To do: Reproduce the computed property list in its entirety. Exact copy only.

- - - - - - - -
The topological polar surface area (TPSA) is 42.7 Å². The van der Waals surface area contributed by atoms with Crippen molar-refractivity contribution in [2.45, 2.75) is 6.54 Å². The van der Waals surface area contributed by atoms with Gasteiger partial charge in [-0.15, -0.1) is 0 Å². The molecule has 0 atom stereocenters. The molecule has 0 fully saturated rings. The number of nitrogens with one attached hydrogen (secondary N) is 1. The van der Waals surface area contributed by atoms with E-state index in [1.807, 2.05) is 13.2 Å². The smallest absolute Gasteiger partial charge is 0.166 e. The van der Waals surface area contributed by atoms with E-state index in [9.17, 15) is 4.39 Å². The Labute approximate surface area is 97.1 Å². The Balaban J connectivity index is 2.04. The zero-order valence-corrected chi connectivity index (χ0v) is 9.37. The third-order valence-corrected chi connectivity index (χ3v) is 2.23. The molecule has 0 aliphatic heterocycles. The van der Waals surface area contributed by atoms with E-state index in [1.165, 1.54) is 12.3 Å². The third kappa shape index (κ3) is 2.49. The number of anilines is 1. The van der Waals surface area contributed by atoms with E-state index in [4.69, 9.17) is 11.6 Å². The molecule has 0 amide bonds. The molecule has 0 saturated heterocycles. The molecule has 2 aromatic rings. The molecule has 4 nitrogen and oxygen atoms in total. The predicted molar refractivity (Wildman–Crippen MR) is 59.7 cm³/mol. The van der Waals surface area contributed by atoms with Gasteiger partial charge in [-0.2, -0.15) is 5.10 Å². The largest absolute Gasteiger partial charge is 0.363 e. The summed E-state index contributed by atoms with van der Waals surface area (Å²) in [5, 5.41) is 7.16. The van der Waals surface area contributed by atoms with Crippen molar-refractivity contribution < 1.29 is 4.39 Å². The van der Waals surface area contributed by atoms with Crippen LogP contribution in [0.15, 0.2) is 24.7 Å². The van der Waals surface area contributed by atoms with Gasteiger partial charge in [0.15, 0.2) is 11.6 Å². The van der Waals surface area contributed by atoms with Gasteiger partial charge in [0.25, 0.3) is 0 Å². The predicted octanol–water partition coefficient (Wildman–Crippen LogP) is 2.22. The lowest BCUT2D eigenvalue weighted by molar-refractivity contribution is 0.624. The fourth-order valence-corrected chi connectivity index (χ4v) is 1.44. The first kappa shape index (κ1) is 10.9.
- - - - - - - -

The topological polar surface area (TPSA) is 42.7 Å². The van der Waals surface area contributed by atoms with Crippen molar-refractivity contribution in [2.45, 2.75) is 6.54 Å². The van der Waals surface area contributed by atoms with Gasteiger partial charge in [-0.15, -0.1) is 0 Å². The molecule has 0 atom stereocenters. The molecule has 0 fully saturated rings. The number of nitrogens with one attached hydrogen (secondary N) is 1. The van der Waals surface area contributed by atoms with E-state index in [1.807, 2.05) is 13.2 Å². The smallest absolute Gasteiger partial charge is 0.166 e. The van der Waals surface area contributed by atoms with E-state index in [9.17, 15) is 4.39 Å². The Labute approximate surface area is 97.1 Å². The Balaban J connectivity index is 2.04. The zero-order valence-corrected chi connectivity index (χ0v) is 9.37. The third-order valence-corrected chi connectivity index (χ3v) is 2.23. The molecule has 0 aliphatic heterocycles. The van der Waals surface area contributed by atoms with E-state index in [1.165, 1.54) is 12.3 Å². The third kappa shape index (κ3) is 2.49. The number of anilines is 1. The van der Waals surface area contributed by atoms with E-state index in [4.69, 9.17) is 11.6 Å². The molecule has 0 amide bonds. The molecule has 0 saturated heterocycles. The molecule has 2 aromatic rings. The molecule has 4 nitrogen and oxygen atoms in total. The predicted molar refractivity (Wildman–Crippen MR) is 59.7 cm³/mol. The van der Waals surface area contributed by atoms with Gasteiger partial charge in [-0.2, -0.15) is 5.10 Å². The largest absolute Gasteiger partial charge is 0.363 e. The summed E-state index contributed by atoms with van der Waals surface area (Å²) in [5, 5.41) is 7.16. The van der Waals surface area contributed by atoms with Crippen molar-refractivity contribution < 1.29 is 4.39 Å². The van der Waals surface area contributed by atoms with Crippen LogP contribution in [0.15, 0.2) is 24.7 Å². The van der Waals surface area contributed by atoms with Gasteiger partial charge in [0.15, 0.2) is 11.6 Å². The van der Waals surface area contributed by atoms with Gasteiger partial charge in [0.25, 0.3) is 0 Å². The predicted octanol–water partition coefficient (Wildman–Crippen LogP) is 2.22. The lowest BCUT2D eigenvalue weighted by molar-refractivity contribution is 0.624. The fourth-order valence-corrected chi connectivity index (χ4v) is 1.44. The first kappa shape index (κ1) is 10.9.